Briefly, in summary, the invention comprises structure preferably integral to a medical, neurological lead. As now contemplated and preferred, a medical, neurological lead is formed with a helical anchor raised or etched into the exterior of the lead. A helical valley extends alongside a helical protuberance. Both are created in the lead during the process of its formation, by suitable casting, etching, extrusion or other techniques. Soft tissue and a fibrotic sheath form about the lead's exterior helical valley and helical protuberance such that the lead is fixed longitudinally and laterally, acutely and chronically, by the anchor. The pitch of the valley and protuberance relative to the longitudinal axis of the lead, and the smoothness of the exterior of the lead, are chosen such that the lead may, if and when necessary, be literally screwed from the body, by turn of the lead.

For greater detail, a detailed description of the preferred embodiment follows this summary. The detailed description references the accompanying drawing. For rapid orientation to the drawing, a brief description of the drawing precedes the detailed description.

BRIEF DESCRIPTION OF THE DRAWING

The drawing of this specification consists of two figures, FIG. 1 and FIG. 2, which diagrammatically represent a distal portion of the preferred medical, neurological, electrical lead of the invention, and a distal portion of the preferred medical, neurological drug deliver catheter or lead of the invention.

For ease of reference, the numerals used in the drawing are listed as follows:

10 a distal portion 10 of the lead of FIG. 1

12 an electrode 12 on the lead 10

14 a lead sheath or body 14

16 an internal core 16

18 a helical groove 18

20 a helical land 20

22 a distal portion of the lead of FIG. 2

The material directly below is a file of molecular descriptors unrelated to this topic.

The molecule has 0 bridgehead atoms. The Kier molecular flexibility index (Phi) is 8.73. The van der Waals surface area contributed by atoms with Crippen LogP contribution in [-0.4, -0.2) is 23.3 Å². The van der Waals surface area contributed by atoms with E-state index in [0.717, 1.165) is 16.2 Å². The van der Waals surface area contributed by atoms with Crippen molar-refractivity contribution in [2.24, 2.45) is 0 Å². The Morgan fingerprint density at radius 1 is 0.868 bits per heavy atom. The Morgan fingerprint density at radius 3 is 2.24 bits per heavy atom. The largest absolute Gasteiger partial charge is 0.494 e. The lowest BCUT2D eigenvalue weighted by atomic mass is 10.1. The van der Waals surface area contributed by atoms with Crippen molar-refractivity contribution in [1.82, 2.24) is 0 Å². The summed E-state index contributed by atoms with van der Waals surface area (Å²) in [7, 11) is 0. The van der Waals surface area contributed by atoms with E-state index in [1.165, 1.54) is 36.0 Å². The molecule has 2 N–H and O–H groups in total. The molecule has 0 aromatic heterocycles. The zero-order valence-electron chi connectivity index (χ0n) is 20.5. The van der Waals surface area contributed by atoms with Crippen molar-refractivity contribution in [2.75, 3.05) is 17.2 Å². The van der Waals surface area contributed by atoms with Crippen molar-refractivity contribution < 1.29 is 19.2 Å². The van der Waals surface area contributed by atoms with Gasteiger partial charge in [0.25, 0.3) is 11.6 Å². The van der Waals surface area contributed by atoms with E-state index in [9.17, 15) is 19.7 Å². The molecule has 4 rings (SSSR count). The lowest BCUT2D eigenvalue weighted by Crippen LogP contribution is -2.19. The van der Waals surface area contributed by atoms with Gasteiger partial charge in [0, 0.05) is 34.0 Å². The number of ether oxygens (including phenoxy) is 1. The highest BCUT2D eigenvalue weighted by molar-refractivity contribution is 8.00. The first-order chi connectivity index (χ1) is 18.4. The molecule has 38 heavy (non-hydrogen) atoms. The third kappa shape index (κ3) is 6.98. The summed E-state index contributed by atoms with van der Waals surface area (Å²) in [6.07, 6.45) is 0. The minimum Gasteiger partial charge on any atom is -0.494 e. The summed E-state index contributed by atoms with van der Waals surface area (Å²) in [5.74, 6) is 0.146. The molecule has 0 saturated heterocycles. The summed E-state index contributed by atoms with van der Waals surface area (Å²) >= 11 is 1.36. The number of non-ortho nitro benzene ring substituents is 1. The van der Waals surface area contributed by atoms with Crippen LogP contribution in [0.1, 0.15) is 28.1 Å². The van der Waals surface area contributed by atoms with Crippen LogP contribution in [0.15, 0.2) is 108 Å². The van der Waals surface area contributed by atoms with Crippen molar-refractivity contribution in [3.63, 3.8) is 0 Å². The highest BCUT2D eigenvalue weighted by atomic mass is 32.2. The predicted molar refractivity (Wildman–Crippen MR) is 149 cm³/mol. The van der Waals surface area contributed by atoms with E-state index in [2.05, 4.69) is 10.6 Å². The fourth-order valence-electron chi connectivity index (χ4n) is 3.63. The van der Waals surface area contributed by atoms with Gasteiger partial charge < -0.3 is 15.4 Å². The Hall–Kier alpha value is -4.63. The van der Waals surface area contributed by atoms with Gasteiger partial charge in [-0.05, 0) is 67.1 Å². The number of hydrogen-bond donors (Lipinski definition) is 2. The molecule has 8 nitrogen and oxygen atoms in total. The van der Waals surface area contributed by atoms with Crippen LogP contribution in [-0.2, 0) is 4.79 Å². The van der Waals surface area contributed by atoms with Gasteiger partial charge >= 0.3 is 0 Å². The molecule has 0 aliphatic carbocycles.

24 lead body 24

26 passage 26

DETAILED DESCRIPTION OF THE PREFERRED EMBODIMENTS

Referring to FIGS. 1 and 2 of the accompany drawing, a preferred lead of the invention includes a distal portion 10, and associated central and proximal portions not shown. As known to persons of ordinary skill in the art, if electrical, the lead may connect to an electrical signal generating device (hereafter "a signal generator") which may or may not be implantable in whole or in part into the human body. If the lead is a drug delivery lead, the lead may connect to a drug pump, which also may or may not be implantable. In either case, the lead is intended to have at least a portion engaged in the tissue of the body. Depending on the application, the lead may engage tissue in the proximal, central, or distal portions of the lead. The lead may or may not enter the epidural space which surrounds the spinal cord, or the lead may enter the brain through the skull. Generally, the lead is substantially elongated, with the dimension of its length one hundred or more times the dimension of its width.

Again if electrical, as in FIG. 1, the lead 10 may include one or more electrodes, such as an electrode designated 12. The electrode may be annular, surrounding the lead body, or in other shape or form. If a drug delivery lead, as in FIG. 2, the lead 22 may include one or more openings for transmission of drugs from the drug pump to the body, in the place of electrodes, or in addition to electrodes.

The lead 10 or 22 is desirably, generally circular in cross-section, although variations are within contemplation. Focusing on an electrical lead of FIG. 1, for illustration, an insulating, annular, external lead sheath or body 14 surrounds an electrically transmissive internal core 16, shown in phantom. The core 16 frequently takes the form of a helically wound or coiled wire, interconnected to the distal electrode(s) and the proximal signal generator. The wire has a direction of its winding, which is right hand or left hand, clockwise or counterclockwise. As desired, although not presently contemplated, the lead may also include additional intermediate or other layers, or other components.

As exemplified by a helical groove 18, a helical valley and companion helical protuberance exist on the outermost, circumferential surface of the lead. As most highly preferred, the groove 18 is laser etched on the lead, substantially completely throughout its operative length, from adjacent the distal electrodes or other distal structure, through its central portion and to its proximal portion. Alternate techniques for creation of the groove 18 are contemplated, including casting, chemical etching, extrusion, or other techniques. Also as most highly preferred, the groove 18 is continuous, and has a depth of from about one-one thousandths of an inch to about five one thousandths of an inch. Consistently, the width of the groove 18 is from about ten thousandths of an inch to twenty thousandths of an inch. The groove 18 may be formed in one helix as shown, or in multiple helixes alongside each other.